ETH Zurich, together with an unnamed company, has just completed one of the largest phishing studies with more than 14,000 participants over 15 months. This gave researchers a better understanding of who is susceptible to phishing and what solutions work.
To better combat the consequences of phishing, it is important to know the profile of the people who are susceptible to it. To this end, carried out a large-scale study involving more than 14,000 employees of the same company, on a 15 months. Participants were not aware of the study, but were told the company could test them with fake messages.
Researchers sent fake phishing emails to employees’ work addresses, which were therefore mixed with legitimate emails as well as regular spam messages. They also integrated a button into the company’s email software that allowed for suspicious emails to be flagged. They were able to portray the people who interact with malicious messages and those who report them.
Younger people more susceptible to phishing
Unlike previous research, the study found no correlation between gender and susceptibility to. The authors attribute the previous results to a bias in the gender distribution of work. However, they discovered that it is first of all the youngest (18-19 years old) who click on the , with a clear decrease for 20-29 year olds. The number of dangerous actions recorded then increases up to the age of 60, after which it drops suddenly.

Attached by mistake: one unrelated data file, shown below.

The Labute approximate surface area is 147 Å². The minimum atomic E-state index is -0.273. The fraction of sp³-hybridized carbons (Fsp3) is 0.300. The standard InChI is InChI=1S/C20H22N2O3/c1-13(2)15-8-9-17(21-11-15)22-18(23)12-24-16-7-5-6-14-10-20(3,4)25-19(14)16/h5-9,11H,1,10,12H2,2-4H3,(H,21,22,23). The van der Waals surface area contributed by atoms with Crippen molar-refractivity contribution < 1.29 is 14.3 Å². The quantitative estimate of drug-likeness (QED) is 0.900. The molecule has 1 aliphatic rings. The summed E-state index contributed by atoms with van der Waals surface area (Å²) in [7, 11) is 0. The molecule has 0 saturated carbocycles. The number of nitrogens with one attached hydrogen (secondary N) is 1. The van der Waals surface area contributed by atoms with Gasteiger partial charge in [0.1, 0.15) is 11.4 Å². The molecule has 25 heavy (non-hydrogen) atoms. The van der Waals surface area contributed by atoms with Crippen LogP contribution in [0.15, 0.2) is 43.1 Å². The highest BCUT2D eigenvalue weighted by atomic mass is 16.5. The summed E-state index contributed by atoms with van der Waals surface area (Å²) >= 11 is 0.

Employees who used specialized software were more likely to click on fraudulent messages, which qualifies the assumption often used in studies that only the time of computer use is sufficient to determine the level of computer literacy. In the end, just over 32% of employees ended up clicking at least once on a link or attachment during the 15 months of the study.
Collaborative tools are effective
The researchers also studied the effectiveness of measures against. For some of the participants, the email software displayed a short message at the top of the fake email, similar to that of indicating that he had the suspect. Others saw a more detailed message, and a third group had no warning. The presence of a warning divides the number of interactions with the email by three, but a more detailed notification is not more effective.
Half of those who clicked on an emailwere redirected to a voluntary training page against , a common practice in companies to train their employees against phishing. Oddly enough, the exercise was counterproductive, as those who participated were more susceptible to unwanted messages afterwards.
The last result is particularly interesting because it concerns the reports of unwanted messages. Just five minutes after sending a series of emails, researchers had already received 10% of reports, and 30% within half an hour. In addition, they found no decrease in the number of reports during the 15 months of the study. This means that a company can set up a collaborative tool to detect phishing campaigns, which will be effective and, and will not take a lot of employee time.
What you must remember
- The youngest employees are the most susceptible to phishing.
- Practices against phishing after clicking on a fraudulent message are counterproductive.
- Collaborative tools can be a solution to reacting to phishing campaigns quickly.